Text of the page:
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Northwest Voices

Seattle Times letters to the editor

May 19, 2009 at 4:00 PM

Health care

Stellar people, broken system

Dr. Roger Stark writes of a public option health-care plan: “It is not an exaggeration to say that our entire health-care system is at risk with this new plan” [“Obama’s proposal is the noncompetition health plan,”, Opinion, May 18]. And this is bad news?

Do not confuse our excellent doctors, nurses, physician assistants and science with our broken health-care system. Our people and science are stellar; our system is broken.

True competition welcomes a public option. Let’s see what the people choose.

— Margaret Heldring, Seattle

Provide affordable options

The two opinion pieces on health reform by Dr. Roger Stark and David Sirota [“More questions than answers in Obama’s health-care policies,” Opinion, May 18] both don’t get it. Our neighbors do not want to continue in the same uncertain, uncontrolled, unaffordable health-insurance market in which we now find ourselves.

Stark is playing the fear card. Reform means reasonable and needed regulation of the private market. Insurers are good people with terrible incentives.

On the other hand, Sirota wants the president to toss out all insurance companies and go with a government-controlled plan. While it is a tempting urge, my neighbors don’t know what the new plan will be. They want to see what any new plan looks like and then they want to make the choice themselves. Conversely, they don’t want Stark’s proposal to continue with unbridled insurance-company policies and few good choices.

I think President Obama is heading the right direction — keep what you have, provide affordable options, make sure there are real choices (even plans that are public, like state-employee insurance), promote positive changes in our creaky health-care system and regulate the insurers so they have an incentive to compete in ways that help us all.

— Bob Crittenden, MD, Seattle

Government-run system any better?

After reading David Sirota’s column, I wonder if the general answer to his question — “Why Obama’s insurance-industry-coddling inconsistency?” — might not explain the greater problems with a single-payer health-care system run by the government.

That is, politicians often fall far short of promised ends — perhaps because of “payback for campaign cash” or a “desire to appease powerful interests.” But individual discrepancies often flag larger government inefficiencies.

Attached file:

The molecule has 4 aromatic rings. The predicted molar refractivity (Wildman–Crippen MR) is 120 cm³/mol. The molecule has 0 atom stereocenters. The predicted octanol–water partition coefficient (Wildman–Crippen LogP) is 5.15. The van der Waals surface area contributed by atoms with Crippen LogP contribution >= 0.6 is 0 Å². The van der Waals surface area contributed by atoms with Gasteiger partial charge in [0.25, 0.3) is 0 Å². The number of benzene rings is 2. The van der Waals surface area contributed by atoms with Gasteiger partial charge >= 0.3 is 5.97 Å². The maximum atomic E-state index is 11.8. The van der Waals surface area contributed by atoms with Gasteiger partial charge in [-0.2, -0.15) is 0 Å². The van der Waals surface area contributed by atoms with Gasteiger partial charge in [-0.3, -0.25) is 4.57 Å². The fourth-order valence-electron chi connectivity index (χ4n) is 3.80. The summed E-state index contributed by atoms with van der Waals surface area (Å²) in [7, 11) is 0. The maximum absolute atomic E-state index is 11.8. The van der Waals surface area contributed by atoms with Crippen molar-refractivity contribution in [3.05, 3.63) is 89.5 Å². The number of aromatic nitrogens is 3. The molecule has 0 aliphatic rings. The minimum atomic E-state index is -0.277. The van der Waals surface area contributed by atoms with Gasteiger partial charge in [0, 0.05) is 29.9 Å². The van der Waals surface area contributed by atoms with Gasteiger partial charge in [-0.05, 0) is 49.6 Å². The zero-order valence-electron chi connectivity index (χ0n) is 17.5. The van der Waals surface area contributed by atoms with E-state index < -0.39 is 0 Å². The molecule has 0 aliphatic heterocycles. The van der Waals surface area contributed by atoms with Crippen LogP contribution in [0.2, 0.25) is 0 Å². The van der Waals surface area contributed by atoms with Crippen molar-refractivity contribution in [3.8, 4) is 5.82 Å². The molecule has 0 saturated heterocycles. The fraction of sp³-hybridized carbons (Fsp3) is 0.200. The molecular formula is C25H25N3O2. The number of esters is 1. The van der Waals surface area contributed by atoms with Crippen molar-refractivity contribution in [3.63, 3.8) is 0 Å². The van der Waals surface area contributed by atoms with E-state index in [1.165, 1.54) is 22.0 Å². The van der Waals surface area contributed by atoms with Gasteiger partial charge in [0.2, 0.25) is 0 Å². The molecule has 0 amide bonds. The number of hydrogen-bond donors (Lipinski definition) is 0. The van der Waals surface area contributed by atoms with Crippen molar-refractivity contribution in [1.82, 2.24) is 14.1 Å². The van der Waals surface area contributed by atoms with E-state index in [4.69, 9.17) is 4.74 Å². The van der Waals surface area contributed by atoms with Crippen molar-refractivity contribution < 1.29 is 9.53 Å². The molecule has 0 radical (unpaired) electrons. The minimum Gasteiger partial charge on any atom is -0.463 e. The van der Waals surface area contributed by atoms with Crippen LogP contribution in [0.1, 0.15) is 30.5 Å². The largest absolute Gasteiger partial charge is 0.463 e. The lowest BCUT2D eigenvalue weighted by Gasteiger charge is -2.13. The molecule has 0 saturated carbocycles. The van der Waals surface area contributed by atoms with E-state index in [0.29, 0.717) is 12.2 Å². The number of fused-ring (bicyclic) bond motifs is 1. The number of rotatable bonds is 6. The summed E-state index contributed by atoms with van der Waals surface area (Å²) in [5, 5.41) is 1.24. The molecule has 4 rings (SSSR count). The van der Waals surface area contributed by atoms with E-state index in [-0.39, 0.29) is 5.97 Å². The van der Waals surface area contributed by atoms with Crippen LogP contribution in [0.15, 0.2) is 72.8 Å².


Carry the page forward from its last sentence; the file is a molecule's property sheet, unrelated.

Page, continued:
While universal health care is ideal, health care provided by the government would present a host of problems akin to those already evident in the Obama administration — inefficiencies that are the result of ulterior motives and static bureaucracy. Although private health care has its many problems as well, it is not necessarily inefficient.

My point is this: Private health care is not ideal, but can we be sure that health care run by the government would be any better? Would it really ensure the best coverage for those who need it?

— Hugh Barber, Edmonds

Single-payer advocates excluded from reform talks

The recent Senate Finance Committee hearings on health-care reform have excluded those who favor a single-payer system, which would cover everyone with an expanded Medicare-like program [“Status quo in, single-payer out at the raucous Baucus caucus,” Amy Goodman column, May 15]. That’s because the Finance Committee is chaired by Montana Sen. Max Baucus, who allegedly has received more campaign contributions from HMOs and drug companies than any other Democrat.

Accordingly, he has solicited testimony from almost every part of the health-care industry, but has excluded testimony from anyone favoring a single-payer system. Anyone speaking up for a single-payer system has been arrested by police.

In my opinion, Sen. Baucus should be sued immediately for discrimination. A class-action suit on behalf of the American people should be filed immediately — reminding Baucus that he and the other senators represent the American people first and the health-care industry second.

Are there any lawyers willing to take the case?

— Roger Chapanis, Sammamish

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